Overactivation of microglial cells may cause severe brain tissue damage in various neurodegenerative diseases. Therefore, the overactivation of microglia should be repressed by any means. The present study investigated the potential mechanism and signaling pathway for the repressive effect of TGF-β1, a major anti-inflammatory cytokine, on overactivation and resultant death of microglial cells. A bacterial endotoxin LPS stimulated expression of inducible NO synthase (iNOS) and caused death in cultured microglial cells. TGF-β1 markedly blocked these LPS effects. However, the LPS-evoked death of microglial cells was not solely attributed to excess production of NO. Because phosphatidylinositol 3-kinase (PI3K) was previously shown to play a crucial role in iNOS expression and cell survival signals, we further studied whether PI3K signaling was associated with the suppressive effect of TGF-β1. Like TGF-β1, the PI3K inhibitor LY294002 blocked iNOS expression and death in cultured microglial cells. Both TGF-β1 and LY294002 decreased the activation of caspases 3 and 11 and the mRNA expression of various kinds of inflammatory molecules caused by LPS. TGF-β1 was further found to decrease LPS-induced activation of PI3K and Akt. TGF-β1 and LY294002 suppressed LPS-induced p38 mitogen-activated kinase and c-Jun N-terminal kinase activity. In contrast, TGF-β1 and LY294002 enhanced LPS-induced NF-κB activity. Our data indicate that TGF-β1 protect normal or damaged brain tissue by repressing overactivation of microglial cells via inhibition of PI3K and its downstream signaling molecules.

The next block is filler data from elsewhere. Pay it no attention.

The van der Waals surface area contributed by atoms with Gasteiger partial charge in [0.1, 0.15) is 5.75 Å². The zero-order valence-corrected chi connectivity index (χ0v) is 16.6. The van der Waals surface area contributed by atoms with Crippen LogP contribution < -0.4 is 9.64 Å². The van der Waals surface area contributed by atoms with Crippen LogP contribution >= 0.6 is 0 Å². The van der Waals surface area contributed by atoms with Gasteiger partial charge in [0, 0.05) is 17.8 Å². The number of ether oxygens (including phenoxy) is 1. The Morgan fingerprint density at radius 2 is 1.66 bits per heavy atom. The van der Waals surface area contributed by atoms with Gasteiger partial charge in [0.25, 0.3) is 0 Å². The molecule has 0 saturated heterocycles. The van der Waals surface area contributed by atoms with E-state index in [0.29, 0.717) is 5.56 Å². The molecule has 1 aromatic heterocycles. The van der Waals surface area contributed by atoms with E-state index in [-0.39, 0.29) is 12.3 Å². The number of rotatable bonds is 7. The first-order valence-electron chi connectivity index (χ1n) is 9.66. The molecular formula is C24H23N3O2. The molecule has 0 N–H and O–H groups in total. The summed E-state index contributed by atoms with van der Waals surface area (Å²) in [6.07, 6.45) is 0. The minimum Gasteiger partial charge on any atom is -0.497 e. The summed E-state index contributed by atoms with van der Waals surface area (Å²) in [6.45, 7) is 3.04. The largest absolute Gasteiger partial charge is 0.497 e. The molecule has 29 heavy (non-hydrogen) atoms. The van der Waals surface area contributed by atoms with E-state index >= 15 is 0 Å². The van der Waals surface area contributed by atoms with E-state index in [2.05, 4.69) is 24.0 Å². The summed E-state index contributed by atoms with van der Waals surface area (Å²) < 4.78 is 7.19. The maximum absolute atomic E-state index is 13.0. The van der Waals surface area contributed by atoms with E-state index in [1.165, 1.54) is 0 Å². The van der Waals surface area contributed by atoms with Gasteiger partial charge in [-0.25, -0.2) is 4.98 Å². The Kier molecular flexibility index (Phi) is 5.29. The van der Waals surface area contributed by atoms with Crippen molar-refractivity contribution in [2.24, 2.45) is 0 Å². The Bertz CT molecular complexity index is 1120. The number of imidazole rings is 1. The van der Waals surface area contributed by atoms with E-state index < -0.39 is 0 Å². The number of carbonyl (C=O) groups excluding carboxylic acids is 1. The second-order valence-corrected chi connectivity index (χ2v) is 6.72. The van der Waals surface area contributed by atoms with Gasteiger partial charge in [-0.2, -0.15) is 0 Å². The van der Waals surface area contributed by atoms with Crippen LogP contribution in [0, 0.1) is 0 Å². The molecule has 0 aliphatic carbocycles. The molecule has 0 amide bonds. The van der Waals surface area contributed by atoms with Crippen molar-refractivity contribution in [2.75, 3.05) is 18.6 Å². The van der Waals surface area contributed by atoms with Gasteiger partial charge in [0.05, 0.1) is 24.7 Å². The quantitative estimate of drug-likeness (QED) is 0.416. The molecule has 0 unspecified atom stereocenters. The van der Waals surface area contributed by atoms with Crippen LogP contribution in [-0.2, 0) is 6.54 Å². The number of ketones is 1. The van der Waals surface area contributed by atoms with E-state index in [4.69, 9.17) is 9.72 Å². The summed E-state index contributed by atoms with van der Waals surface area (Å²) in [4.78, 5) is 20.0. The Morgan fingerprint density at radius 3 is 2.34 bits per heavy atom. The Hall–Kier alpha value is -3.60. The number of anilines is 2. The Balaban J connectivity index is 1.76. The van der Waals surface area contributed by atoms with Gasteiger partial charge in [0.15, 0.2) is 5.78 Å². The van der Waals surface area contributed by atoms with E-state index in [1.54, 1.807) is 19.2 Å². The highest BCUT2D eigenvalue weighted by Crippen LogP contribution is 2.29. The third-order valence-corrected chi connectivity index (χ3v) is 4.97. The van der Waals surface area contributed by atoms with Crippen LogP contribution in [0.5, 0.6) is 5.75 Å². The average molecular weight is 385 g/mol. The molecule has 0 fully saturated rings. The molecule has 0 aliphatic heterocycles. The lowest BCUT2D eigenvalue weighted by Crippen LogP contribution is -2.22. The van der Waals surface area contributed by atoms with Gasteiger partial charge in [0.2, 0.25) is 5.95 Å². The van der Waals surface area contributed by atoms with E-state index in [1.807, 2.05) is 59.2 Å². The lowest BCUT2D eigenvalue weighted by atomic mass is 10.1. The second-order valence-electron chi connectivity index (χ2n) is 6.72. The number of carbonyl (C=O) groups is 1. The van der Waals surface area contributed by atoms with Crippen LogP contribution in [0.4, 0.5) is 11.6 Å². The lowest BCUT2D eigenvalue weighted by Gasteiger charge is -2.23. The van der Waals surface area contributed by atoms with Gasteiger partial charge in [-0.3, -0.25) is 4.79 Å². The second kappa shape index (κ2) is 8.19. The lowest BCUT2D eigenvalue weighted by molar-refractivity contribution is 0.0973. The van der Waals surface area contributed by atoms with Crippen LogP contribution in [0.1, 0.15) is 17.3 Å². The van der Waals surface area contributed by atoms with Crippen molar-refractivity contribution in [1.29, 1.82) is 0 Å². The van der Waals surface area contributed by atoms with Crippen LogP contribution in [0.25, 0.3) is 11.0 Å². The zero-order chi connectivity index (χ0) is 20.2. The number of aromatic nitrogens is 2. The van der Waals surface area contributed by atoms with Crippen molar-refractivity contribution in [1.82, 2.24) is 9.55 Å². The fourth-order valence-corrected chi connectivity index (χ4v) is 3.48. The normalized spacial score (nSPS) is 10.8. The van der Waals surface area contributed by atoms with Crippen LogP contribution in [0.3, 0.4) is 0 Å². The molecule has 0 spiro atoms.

ASJC Scopus subject areas
- Immunology and Allergy